Hydrogen could play a role in EV-charging infrastructure, especially in remote or delicate areas where wise policy would avoid generators, power lines and substations. Imagine an H2/EV station set up outside a national park, quietly producing electricity with a stationary fuel cell, using truck-delivered H2. “Compressed hydrogen is really a way to truck electricity around,” said David Reichmuth, senior engineer with the Union of Concerned Scientists.

Or you know what would be really cool? Liquid hydrogen (LH2), stored at -253 C. One cubic meter of cryogenic hydrogen represents about 2,343 kWh worth of energy, roughly equivalent to the stored energy of 23 fully charged Teslas.

And yet I know of only one effort to exploit cryo-hydrogen’s potential on four wheels: the Glickenhaus HFC Pickup. The work of Scuderia Cameron Glickenhaus (SCG) in Sleepy Hollow, N.Y., the HFC Pickup will be battle-tested in a future Baja 1000 off-road race, possibly using swappable tanks of liquid hydrogen to refuel on course.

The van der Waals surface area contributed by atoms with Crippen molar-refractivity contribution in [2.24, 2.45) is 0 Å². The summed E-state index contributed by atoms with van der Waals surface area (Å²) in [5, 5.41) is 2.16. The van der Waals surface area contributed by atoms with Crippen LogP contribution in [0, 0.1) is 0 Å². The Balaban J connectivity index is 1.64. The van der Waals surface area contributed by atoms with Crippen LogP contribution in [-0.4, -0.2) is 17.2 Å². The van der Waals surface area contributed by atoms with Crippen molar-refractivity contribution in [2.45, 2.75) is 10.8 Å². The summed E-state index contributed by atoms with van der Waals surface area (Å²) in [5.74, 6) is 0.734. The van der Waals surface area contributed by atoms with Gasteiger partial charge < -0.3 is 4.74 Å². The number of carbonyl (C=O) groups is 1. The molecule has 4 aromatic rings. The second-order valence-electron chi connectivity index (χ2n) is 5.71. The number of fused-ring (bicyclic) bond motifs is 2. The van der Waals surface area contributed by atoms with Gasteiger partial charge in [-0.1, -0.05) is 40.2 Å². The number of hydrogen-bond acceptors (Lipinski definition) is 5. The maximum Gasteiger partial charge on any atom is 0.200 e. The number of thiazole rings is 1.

And you thought it was hard to keep the beer cool.

Reprinted by permission of The Wall Street Journal, Copyright 2021 Dow Jones & Company. Inc. All Rights Reserved Worldwide. Original date of publication: February 10, 2022.


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The Strongest Protection for Your Online Accounts? This Little Key

Passwords aren’t enough to fend off hackers; these dongles are the best defense

Mon, Mar 27, 2023 4 min

Strong passwords are very important, but they’re not enough to protect you from cybercriminals.

Passwords can be leaked or guessed. The key to online security is protecting your account with a strong secondary measure, typically a single-use code. This is referred to as “two-factor authentication,” or 2FA, as the nerds know it.

I’ve written about all the different types of 2FA, such as getting those codes sent via text message or generated in an authenticator app. Having any kind of second factor is better than none at all, but physical security keys—little dongles that you plug into a USB port or tap on your phone during account logins—offer the highest level of protection.

Security keys have been around for over a decade, but now they’re in the spotlight: Apple recently introduced support for them as an optional, added protection for Apple ID accounts. Last month, Twitter removed text-message-based authentication as an option for nonpaying users, recommending instead an authenticator app or security key.